Other professional industries with less remote work flexibility, like retail, restaurants and transportation & logistics, were rated lower for work-life balance. An interesting exception for retailers is car dealerships. Both CarShop and Bergstrom Automotive, commonly praised by employees for their “family”-like atmosphere, ranked among the 20 highest-rated companies for work-life balance during COVID-19.
Notably, the tables also show that the average work-life balance rating for each industry is much lower than the highest-rated individual companies, demonstrating that the particular company you work for matters far more than industry when it comes to finding work-life balance.
Table 2: Highest Rated Industries for Work-Life Balance During the COVID-19 Pandemic
|Ranking||Industry Name||Average Work-Life Balance Rating|
|3||Aerospace & Defense||3.8|
Table 3: Lowest Rated Industries for Work-Life Balance During the COVID-19 Pandemic
|Ranking||Industry Name||Average Work-Life Balance Rating|
|2||Restaurants, Bars & Food Services||3.1|
|3||Transportation & Logistics||3.1|
|4||Arts, Entertainment & Recreation||3.3|
Employees Are Increasingly Burned Out
We also looked at the percentage of reviews each month mentioning reflecting employees being burned out before and during the pandemic. Chart 1 below shows the percentage of all reviews that mention the words “burnout” or “mental health,” which increased sharply in the months after the onset of COVID-19. The proportion of all reviews discussing burnout surged 100 percent, from 0.20 percent in February of 2020, before the pandemic in the U.S., to 0.40 percent in September 2021.
The rise in mental health discussion is even more stark. Soon after the start of COVID-19 in the U.S., a spike in mental health discussion appeared in Glassdoor reviews, followed by a steady increase throughout 2021. Overall, reviews discussing mental health considerably increased 143 percent, from 0.23 percent in February 2020 to 0.56 percent in September 2021.
Chart 1: Percentage of Glassdoor Reviews Discussing Burnout & Mental Health
Chart 2 below shows the sentiment of reviews, defined as the difference between the percentage of positive and the percentage of negative reviews mentioning either term. The chart shows that most mentions of burnout have been consistently negative, indicating that many employees are experiencing increasing dissatisfaction with how their employers are addressing burnout.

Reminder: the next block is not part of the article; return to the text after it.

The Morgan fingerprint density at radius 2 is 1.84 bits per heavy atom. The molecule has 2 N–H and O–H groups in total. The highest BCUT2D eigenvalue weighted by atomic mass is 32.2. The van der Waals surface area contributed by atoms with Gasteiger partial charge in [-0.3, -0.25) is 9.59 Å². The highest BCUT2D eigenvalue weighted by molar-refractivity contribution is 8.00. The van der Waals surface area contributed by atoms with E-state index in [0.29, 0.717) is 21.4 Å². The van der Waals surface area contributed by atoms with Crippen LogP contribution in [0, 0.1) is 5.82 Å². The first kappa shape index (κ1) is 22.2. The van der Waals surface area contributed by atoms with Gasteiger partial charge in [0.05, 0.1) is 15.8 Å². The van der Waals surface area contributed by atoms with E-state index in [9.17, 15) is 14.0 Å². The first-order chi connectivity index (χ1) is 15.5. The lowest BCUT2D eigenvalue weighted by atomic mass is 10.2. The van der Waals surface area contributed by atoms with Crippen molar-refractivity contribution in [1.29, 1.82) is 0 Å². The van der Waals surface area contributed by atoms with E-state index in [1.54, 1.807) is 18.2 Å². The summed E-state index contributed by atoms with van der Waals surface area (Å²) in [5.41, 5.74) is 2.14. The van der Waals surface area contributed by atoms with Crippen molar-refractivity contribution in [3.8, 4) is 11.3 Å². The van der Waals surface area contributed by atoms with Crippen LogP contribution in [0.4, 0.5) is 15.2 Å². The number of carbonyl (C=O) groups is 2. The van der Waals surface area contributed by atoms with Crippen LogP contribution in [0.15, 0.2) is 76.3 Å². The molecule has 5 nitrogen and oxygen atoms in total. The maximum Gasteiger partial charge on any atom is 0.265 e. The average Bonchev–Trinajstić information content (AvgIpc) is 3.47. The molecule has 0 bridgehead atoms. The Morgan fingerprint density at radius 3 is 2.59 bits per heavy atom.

Mentions of mental health have followed a different trajectory. Immediately after the start of the pandemic in the U.S., the sentiment was positive, with many employees praising their employers’ for offering extra PTO or providing mental health resources. However, this initial positive spike was followed by an increase in negative mentions of mental health, particularly throughout 2021.
Chart 2: Sentiment of Glassdoor Reviews Discussing Burnout and Mental Health
Many of the companies that are highly rated on Glassdoor for work-life balance have supported their employees throughout the COVID-19 pandemic by offering innovative policies like working from anywhere, unlimited PTO and flexible working schedules. This is particularly important because many employees are experiencing burnout, adjusting to a newly buoyant job market and quitting their jobs en masse as the “Great Resignation” continues. The companies on this list have risen to the top of their respective industries, serving as a healthy reminder that prioritizing work-life balance in your job search isn’t taboo, and there are plenty of companies today that are making conscientious efforts to improve employees’ experiences.
This research was compiled using Glassdoor reviews from current and former U.S.-based full-time employees between March 15, 2020, and September 28, 2021.
To rank individual companies based on work-life balance ratings, Table 1 only includes companies with at least 75 work-life balance ratings between March 15, 2020 and September 28, 2021.
To measure employee sentiment and discussion of work-life balance related topics, we look at reviews posted between September 1, 2019, and September 28, 2021 that include “mental health” or “burnout” keywords. We designate reviews that mention these keywords in the “Pros” section as having positive sentiment, and conversely, designate reviews using these keywords in the “Cons” section as negative.